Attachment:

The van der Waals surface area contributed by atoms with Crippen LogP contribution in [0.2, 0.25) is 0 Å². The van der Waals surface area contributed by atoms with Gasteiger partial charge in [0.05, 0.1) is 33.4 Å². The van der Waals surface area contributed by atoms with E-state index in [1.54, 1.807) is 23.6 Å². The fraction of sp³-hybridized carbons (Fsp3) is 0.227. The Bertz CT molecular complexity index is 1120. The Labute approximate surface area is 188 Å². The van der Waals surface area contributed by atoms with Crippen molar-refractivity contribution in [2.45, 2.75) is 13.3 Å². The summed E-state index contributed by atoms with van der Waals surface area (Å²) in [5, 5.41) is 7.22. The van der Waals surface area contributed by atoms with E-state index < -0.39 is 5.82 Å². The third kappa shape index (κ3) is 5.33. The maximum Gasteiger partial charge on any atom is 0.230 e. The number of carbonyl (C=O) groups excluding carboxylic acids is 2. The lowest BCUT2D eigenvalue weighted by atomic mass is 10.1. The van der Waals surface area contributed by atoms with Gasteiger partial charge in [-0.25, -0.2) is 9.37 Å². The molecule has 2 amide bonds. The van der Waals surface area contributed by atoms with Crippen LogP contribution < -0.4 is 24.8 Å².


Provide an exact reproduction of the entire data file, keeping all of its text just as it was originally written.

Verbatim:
The van der Waals surface area contributed by atoms with Crippen LogP contribution in [0.2, 0.25) is 0 Å². The van der Waals surface area contributed by atoms with Gasteiger partial charge in [0.05, 0.1) is 33.4 Å². The van der Waals surface area contributed by atoms with E-state index in [1.54, 1.807) is 23.6 Å². The fraction of sp³-hybridized carbons (Fsp3) is 0.227. The Bertz CT molecular complexity index is 1120. The Labute approximate surface area is 188 Å². The van der Waals surface area contributed by atoms with Crippen molar-refractivity contribution in [2.45, 2.75) is 13.3 Å². The summed E-state index contributed by atoms with van der Waals surface area (Å²) in [5, 5.41) is 7.22. The van der Waals surface area contributed by atoms with E-state index < -0.39 is 5.82 Å². The third kappa shape index (κ3) is 5.33. The maximum Gasteiger partial charge on any atom is 0.230 e. The number of carbonyl (C=O) groups excluding carboxylic acids is 2. The lowest BCUT2D eigenvalue weighted by atomic mass is 10.1. The van der Waals surface area contributed by atoms with Gasteiger partial charge in [-0.25, -0.2) is 9.37 Å². The molecule has 2 amide bonds. The van der Waals surface area contributed by atoms with Crippen LogP contribution < -0.4 is 24.8 Å².